Pyramid schemes are frequently responsible for large losses, with many people falling for the promise of quick financial success in what appears to be a simple process at first glance.
Digital, affiliate and network marketing, sales, beauty and cosmetics, finance and investment, entertainment, and sports betting are just some of the schemes available. While cases differ in terms of how they are carried out and the amounts lost, a common thread revealed strategies commonly used by scammers.
Because such schemes can have a negative impact on one’s finances and well-being, it is critical to be able to recognize when you are being duped. It’s also worth noting that some schemes are legitimate, and these pointers are only meant to help you spot potential red flags.
In Kenya, the following are signs of common pyramid schemes:
- To earn money, you must recruit others. Many Kenyans reported falling victim to schemes that promised large sums of money in exchange for convincing others to join. Such schemes are frequently centred on marketing and promotion rather than products and services. In some cases, they received a few small payments that encouraged them to invest more money in the schemes before the payments dried up, with little explanation provided. Others were not as fortunate, as they received no payments after their initial investment.
Earnings were based on payments made by recruits to join organizations, which was a common thread in these pyramid schemes.
- Unnecessary add-ons are expected to be paid for. Many of the schemes required members to pay different fees to remain members of the organizations. Payments are sometimes requested and are often made abruptly. In certain cases, the payments demanded made little financial sense, but they were disguised as obligatory donations to get the most out of the services.
- You’ve been sold on the idea of using grass to embellish tales. Many Kenyans disclosed that they had attended meetings where well-dressed speakers described how they went from unemployment or low-paying jobs to making millions in a matter of weeks. These stories are intended to inspire prospective hires to formally sign up, which requires payment of registration fees. Meetings are often conducted in posh hotels as part of an attempt to project a veneer of performance. Such schemes are also widely promoted on social media, with luxurious lifestyles posted as proof of their success. It’s crucial to be wary of such shows, which often contain invitations to enter the program.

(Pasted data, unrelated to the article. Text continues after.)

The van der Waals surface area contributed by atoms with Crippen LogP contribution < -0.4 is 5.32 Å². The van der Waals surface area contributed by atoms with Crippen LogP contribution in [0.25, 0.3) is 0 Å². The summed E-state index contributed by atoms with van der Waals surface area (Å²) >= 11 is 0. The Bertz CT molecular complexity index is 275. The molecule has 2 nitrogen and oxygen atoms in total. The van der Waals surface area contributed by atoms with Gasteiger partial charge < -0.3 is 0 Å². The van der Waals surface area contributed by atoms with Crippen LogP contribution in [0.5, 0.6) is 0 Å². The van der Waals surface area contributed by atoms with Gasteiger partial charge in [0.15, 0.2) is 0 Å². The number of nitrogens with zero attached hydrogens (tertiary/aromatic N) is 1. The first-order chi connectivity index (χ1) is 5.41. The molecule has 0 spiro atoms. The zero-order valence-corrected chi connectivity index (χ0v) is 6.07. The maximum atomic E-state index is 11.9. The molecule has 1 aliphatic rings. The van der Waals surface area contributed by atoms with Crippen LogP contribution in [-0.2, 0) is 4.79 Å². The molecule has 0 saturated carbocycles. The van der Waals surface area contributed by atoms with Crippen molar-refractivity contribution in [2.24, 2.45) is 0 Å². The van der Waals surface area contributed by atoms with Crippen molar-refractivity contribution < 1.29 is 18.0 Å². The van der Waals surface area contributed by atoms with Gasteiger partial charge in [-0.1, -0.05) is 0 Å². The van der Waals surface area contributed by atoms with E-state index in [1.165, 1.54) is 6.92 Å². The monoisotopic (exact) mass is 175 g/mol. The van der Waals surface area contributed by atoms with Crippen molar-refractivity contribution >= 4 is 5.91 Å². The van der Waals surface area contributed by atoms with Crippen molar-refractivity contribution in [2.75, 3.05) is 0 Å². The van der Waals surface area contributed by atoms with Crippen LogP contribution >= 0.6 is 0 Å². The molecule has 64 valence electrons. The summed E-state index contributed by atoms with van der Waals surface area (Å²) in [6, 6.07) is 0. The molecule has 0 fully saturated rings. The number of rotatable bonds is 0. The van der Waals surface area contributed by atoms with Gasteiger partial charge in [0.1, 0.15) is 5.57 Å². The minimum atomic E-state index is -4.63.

- You’re asked to sell low-cost products. Pyramid schemes in Kenya often include selling goods and items that aren’t in high demand, such as advertising materials for the scheme. You’ll need to spend a lot of money to get the goods in bulk, and promised that you’ll get a lot of money back. These goods are also used to offer a veneer of credibility to victims of the schemes. However, in the vast majority of cases, they only proposed unsustainable business models.
- You are compelled to purchase goods that you do not need. To remain a member of a pyramid scheme, many of them allowed members to purchase a variety of products. These branded organizational products are portrayed as valuable resources for achieving the financial targets in accordance with the scheme. Failure to purchase them, on the other hand, has repercussions, including expulsion from the group.